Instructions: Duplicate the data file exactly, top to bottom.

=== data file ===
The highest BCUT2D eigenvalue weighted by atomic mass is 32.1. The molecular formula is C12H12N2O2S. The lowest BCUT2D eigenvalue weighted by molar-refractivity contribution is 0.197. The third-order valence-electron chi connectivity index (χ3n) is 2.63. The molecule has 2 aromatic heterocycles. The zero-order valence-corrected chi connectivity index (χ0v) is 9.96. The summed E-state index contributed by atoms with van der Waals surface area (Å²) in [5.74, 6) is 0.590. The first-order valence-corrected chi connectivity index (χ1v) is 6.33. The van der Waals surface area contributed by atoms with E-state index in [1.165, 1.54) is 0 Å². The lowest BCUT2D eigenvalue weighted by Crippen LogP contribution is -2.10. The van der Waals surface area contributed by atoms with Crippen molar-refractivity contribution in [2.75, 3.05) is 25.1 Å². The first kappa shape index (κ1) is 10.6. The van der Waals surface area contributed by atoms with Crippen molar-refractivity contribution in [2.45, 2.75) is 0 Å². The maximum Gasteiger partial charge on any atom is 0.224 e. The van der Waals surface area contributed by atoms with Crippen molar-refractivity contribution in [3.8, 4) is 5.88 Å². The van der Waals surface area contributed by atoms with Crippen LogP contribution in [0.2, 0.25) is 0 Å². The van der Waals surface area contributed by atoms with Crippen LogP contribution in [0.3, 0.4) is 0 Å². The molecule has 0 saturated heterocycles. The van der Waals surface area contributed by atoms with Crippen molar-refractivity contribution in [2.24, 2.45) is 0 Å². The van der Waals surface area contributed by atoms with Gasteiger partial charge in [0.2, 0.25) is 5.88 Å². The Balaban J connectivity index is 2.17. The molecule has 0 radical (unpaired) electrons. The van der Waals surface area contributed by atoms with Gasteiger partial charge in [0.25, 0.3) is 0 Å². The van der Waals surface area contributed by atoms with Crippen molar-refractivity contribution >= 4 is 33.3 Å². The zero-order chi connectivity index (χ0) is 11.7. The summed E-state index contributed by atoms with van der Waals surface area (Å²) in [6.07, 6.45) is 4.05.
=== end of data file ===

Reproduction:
The highest BCUT2D eigenvalue weighted by atomic mass is 32.1. The molecular formula is C12H12N2O2S. The lowest BCUT2D eigenvalue weighted by molar-refractivity contribution is 0.197. The third-order valence-electron chi connectivity index (χ3n) is 2.63. The molecule has 2 aromatic heterocycles. The zero-order valence-corrected chi connectivity index (χ0v) is 9.96. The summed E-state index contributed by atoms with van der Waals surface area (Å²) in [5.74, 6) is 0.590. The first-order valence-corrected chi connectivity index (χ1v) is 6.33. The van der Waals surface area contributed by atoms with E-state index in [1.165, 1.54) is 0 Å². The lowest BCUT2D eigenvalue weighted by Crippen LogP contribution is -2.10. The van der Waals surface area contributed by atoms with Crippen molar-refractivity contribution in [2.75, 3.05) is 25.1 Å². The first kappa shape index (κ1) is 10.6. The van der Waals surface area contributed by atoms with Crippen molar-refractivity contribution in [2.45, 2.75) is 0 Å². The maximum Gasteiger partial charge on any atom is 0.224 e. The van der Waals surface area contributed by atoms with Crippen molar-refractivity contribution in [3.8, 4) is 5.88 Å². The van der Waals surface area contributed by atoms with Crippen LogP contribution in [0.2, 0.25) is 0 Å². The van der Waals surface area contributed by atoms with Crippen LogP contribution in [0.3, 0.4) is 0 Å². The molecule has 0 saturated heterocycles. The van der Waals surface area contributed by atoms with Crippen molar-refractivity contribution in [2.24, 2.45) is 0 Å². The van der Waals surface area contributed by atoms with Gasteiger partial charge in [0.2, 0.25) is 5.88 Å². The Balaban J connectivity index is 2.17. The molecule has 0 radical (unpaired) electrons. The van der Waals surface area contributed by atoms with Gasteiger partial charge in [0.25, 0.3) is 0 Å². The van der Waals surface area contributed by atoms with Crippen molar-refractivity contribution >= 4 is 33.3 Å². The zero-order chi connectivity index (χ0) is 11.7. The summed E-state index contributed by atoms with van der Waals surface area (Å²) in [6.07, 6.45) is 4.05.